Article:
The motherfucking Roberts court decided that corporations were not only people, but people imbued with inalienable rights. Such as the right to donate vast sums of money –usually anonymously — to influence election outcomes. Which one might argue is stacking the deck. However it turns out that Roberts bending over for the mega corps still hasn’t worked out all that well, and the obscenely large (cash) money donors are weary and irritable over giving and giving and giving and giving obscenely large (cash) monies to the Rethugs only to see Obama still in the White House and none of their pet prejudices enacted into law.
Now, in a perfect example of natural selection that would drive the Rethugs mad (were they to even acknowledge it), the billionaires behind the corporations have evolved a new strategy: demanding control over exactly where the politics their money has bought is actually going. Whoda thunk?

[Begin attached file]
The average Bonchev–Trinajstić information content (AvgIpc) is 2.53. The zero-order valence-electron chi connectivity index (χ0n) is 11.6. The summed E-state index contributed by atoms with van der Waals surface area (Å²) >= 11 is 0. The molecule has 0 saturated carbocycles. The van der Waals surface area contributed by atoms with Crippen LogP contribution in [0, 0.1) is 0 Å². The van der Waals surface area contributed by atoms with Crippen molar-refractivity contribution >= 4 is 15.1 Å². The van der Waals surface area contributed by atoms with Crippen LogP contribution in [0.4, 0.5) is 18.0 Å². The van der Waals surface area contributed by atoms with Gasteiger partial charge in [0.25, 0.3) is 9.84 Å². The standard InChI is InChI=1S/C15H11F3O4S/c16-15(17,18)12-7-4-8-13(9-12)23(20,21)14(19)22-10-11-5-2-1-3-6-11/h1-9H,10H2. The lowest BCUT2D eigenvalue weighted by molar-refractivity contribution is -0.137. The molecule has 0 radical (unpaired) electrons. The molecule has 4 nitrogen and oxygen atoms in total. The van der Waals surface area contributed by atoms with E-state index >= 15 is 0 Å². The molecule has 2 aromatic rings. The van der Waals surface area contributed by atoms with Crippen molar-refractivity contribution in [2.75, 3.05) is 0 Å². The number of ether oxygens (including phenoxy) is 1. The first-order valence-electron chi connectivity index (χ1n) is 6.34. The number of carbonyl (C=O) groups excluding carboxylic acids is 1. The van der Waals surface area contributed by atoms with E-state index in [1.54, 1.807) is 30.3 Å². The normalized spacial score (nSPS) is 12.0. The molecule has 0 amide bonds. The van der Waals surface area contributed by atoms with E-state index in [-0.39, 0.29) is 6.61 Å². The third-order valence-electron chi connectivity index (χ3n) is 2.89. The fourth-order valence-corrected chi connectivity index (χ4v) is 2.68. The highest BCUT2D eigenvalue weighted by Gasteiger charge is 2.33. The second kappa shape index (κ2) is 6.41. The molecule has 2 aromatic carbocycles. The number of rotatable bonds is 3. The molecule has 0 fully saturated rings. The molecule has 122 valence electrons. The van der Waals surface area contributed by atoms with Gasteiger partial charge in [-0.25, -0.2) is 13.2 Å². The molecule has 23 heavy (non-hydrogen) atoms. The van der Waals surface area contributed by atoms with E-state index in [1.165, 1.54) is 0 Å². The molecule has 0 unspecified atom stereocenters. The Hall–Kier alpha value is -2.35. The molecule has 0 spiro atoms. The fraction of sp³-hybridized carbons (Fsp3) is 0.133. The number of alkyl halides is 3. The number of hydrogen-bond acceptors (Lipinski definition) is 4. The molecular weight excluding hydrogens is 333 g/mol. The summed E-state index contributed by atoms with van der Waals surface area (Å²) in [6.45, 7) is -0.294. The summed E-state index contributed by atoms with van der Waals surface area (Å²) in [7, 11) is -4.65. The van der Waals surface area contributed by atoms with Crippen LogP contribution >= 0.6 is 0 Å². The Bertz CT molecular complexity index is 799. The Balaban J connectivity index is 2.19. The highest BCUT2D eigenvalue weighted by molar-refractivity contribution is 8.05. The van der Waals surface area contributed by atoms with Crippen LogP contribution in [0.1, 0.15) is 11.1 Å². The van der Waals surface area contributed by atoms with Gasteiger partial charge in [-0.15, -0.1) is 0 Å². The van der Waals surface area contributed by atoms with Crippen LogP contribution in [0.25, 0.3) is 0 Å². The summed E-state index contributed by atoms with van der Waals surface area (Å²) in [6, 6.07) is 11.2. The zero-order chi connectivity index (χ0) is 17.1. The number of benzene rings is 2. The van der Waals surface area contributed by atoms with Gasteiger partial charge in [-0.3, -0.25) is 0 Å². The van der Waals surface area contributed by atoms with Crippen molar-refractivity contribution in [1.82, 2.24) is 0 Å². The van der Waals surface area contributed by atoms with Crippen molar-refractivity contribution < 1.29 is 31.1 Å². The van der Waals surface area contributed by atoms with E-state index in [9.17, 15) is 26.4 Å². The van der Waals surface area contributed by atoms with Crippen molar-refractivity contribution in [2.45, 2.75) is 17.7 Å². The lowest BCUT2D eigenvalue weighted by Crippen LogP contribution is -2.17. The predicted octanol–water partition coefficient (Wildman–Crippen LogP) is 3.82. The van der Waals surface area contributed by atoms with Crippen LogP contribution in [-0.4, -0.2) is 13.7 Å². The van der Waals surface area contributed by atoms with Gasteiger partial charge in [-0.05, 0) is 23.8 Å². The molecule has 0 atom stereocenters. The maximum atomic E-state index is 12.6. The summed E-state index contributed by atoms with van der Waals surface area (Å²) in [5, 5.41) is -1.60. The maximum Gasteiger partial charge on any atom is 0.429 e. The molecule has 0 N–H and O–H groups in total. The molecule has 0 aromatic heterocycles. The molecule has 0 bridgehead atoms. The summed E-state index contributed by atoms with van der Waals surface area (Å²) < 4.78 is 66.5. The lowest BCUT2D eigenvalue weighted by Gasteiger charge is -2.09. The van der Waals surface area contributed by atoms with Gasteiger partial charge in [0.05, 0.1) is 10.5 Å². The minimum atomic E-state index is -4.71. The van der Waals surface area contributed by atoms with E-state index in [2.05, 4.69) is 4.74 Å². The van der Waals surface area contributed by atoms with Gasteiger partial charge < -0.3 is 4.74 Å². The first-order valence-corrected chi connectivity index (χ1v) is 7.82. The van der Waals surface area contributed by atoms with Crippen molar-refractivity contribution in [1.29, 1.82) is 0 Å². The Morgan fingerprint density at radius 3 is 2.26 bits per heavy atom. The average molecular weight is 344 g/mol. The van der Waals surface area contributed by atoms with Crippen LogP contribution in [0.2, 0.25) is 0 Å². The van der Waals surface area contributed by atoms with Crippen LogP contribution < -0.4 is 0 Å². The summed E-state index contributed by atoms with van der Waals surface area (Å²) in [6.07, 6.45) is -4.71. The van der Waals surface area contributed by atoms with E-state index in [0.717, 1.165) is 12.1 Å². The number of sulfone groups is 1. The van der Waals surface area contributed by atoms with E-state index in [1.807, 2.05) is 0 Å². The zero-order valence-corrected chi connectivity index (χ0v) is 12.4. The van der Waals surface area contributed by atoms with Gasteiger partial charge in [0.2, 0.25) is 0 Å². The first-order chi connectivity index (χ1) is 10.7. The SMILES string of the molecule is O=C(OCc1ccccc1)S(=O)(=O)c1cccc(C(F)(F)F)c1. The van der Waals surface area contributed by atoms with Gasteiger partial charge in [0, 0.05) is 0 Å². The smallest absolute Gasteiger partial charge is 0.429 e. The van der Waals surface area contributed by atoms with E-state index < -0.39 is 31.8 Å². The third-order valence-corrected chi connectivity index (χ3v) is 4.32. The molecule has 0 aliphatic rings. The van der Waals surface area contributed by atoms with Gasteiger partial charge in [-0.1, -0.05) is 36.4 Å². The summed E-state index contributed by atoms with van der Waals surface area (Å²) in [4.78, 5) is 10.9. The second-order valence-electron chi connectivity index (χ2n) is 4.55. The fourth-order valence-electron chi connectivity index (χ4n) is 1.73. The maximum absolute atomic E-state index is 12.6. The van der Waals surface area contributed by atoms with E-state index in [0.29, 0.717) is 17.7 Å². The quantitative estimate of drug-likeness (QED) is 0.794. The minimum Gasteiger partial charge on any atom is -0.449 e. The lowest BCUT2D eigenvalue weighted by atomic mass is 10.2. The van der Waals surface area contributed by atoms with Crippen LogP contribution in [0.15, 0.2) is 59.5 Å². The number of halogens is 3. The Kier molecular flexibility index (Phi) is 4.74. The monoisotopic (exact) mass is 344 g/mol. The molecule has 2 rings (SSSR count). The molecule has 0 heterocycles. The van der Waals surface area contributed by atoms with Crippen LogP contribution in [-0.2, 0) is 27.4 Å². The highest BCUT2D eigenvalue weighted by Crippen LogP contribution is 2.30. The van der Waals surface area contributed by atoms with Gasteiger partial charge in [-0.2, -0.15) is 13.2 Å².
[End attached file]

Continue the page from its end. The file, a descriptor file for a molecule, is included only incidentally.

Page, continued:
The Republican donors who have financed the party’s vast outside-spending machine are turning against the consultants and political strategists they once lavished with hundreds of millions of dollars.
In recent months, they have begun holding back checks from Republican “super PACs” like American Crossroads, unsatisfied with the groups’ explanations for their failure to unseat President Obama or win back the Senate. Others, less willing than in the past to defer to the party elders and former congressional staff members who control the biggest groups, are demanding a bigger voice in creating strategy in exchange for their continued support.
Donors like Paul Singer, the billionaire Republican investor, have expanded their in-house political shops, building teams of loyal advisers and researchers to guide and coordinate their giving. And some of the biggest contributors to Republican outside groups in 2012 are now gravitating toward the more donor-centric political and philanthropic network overseen by Charles and David Koch, who have wooed them in part by promising more accountability over how money is spent.
“People are really drawn to the Koch model,” said Anthony Scaramucci, a New York hedge fund investor and Republican fund-raiser, who attended the Kochs’ annual donor conference near Palm Springs, Calif., in January. “It’s adaptive, data-driven, and they are the most propitious capital allocators in political activism.”